Gov. Bobby Jindal says America is hurting its economy through efforts that curb domestic energy production.
In back-to-back events in Washington, D.C., on Tuesday, Jindal touted a new national energy policy that focuses on increasing domestic and cheaper energy, which he says will stimulate jobs and the economy.
The policy paper, released through Jindal’s America Next nonprofit, is similar to a health care proposal he released through the group earlier this year and appears to be the latest move as Jindal, who is considering a run for president, seeks to set himself apart from other Republican hopefuls.
A Wall Street Journal article this week notes that Jindal, with his national policy proposals, is “moving early to stake a claim” in the field of potential candidates “by casting himself as one of his party’s leading policy thinkers.”
The latest policy paper, dubbed “Organizing Around Abundance: Making America an Energy Superpower,” touts four key principles: promote responsible development of domestic energy; encourage technological innovation of renewables; unlock the economic potential of the manufacturing renaissance by putting America’s energy resources to work; eliminate burdensome regulations and bolster national security.
“We’ve got a once-in-a-lifetime opportunity,” he said during a Tuesday meeting with the Heritage Foundation, a conservative think tank. “America can be an energy superpower.”
During that meeting and a breakfast sponsored by the Christian Science Monitor, Jindal said energy reform would increase jobs and strengthen the nation’s economy. Per the Governor’s Office, Jindal will travel from Washington to Houston on Wednesday for America Next meetings, before returning to Baton Rouge that evening.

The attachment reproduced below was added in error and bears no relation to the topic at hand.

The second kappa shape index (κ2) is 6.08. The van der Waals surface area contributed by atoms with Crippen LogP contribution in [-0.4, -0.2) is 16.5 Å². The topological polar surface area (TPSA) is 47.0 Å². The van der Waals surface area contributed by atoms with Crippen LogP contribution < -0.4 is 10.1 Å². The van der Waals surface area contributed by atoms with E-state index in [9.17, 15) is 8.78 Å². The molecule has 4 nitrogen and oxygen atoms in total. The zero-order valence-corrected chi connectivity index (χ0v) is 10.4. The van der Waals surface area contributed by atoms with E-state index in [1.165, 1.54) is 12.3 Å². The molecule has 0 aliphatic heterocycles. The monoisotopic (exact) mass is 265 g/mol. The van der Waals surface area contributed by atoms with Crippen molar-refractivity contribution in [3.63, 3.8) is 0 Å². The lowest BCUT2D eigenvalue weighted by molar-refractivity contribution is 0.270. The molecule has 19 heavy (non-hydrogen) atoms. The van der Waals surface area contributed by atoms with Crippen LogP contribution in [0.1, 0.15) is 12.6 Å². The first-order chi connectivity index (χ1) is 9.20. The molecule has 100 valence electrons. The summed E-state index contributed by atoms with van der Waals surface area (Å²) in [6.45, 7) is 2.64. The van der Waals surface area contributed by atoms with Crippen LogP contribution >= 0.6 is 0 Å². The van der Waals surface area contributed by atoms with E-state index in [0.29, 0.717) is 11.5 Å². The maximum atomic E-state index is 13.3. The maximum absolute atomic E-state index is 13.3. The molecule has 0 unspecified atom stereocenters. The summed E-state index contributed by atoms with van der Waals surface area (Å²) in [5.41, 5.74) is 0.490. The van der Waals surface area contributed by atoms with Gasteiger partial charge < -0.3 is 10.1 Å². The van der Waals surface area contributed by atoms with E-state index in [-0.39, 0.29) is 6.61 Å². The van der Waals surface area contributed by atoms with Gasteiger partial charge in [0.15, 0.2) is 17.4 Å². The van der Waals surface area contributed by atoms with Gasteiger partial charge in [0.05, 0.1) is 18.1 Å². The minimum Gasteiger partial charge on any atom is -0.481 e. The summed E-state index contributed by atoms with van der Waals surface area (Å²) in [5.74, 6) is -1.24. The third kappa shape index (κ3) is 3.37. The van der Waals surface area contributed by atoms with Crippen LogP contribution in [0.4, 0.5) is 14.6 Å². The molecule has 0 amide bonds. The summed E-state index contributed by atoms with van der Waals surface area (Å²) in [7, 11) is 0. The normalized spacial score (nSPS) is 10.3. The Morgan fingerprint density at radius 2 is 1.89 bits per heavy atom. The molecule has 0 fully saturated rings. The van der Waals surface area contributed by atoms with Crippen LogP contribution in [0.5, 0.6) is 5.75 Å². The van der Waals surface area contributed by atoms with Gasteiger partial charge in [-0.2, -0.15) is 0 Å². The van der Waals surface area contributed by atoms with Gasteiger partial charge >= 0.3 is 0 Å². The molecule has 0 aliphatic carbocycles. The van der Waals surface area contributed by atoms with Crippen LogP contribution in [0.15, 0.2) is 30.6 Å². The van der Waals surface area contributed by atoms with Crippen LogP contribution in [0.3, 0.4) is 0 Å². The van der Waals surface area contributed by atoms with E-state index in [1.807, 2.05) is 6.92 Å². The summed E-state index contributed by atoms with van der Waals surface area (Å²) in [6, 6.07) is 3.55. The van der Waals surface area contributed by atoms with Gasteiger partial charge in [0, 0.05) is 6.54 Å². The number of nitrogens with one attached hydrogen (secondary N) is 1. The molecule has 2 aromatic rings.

In the run-up to the release of his energy policy, Jindal has spent time in Texas, Arizona, Illinois, New Mexico and Florida for America Next meetings.
On Tuesday, Jindal repeatedly criticized the Obama administration’s energy policies and referred to the president’s advisers as “science deniers.”
“They know the negative consequences,” Jindal said of energy restrictions, which he said leads to higher costs. “At the very least, they should be up-front and honest about it.”
He said U.S. restrictions make the country less competitive with developing countries that don’t regulate emissions, which Jindal said is worse for the environment.
“It does nothing for the environment and simply hurts our economy,” he said.
Jindal spoke in favor of the proposed Keystone pipeline, fracking and efforts to increase domestic oil and natural gas production, as well as increasing nuclear energy reliance. His nearly 50-page energy policy paper makes several recommendations to curb the power of the Environmental Protection Agency and granting more power over energy to the states.
It also recommends a “gradual phase-out” of the Renewable Fuel Standard, which pumped up the use of biofuels, including corn-made ethanol.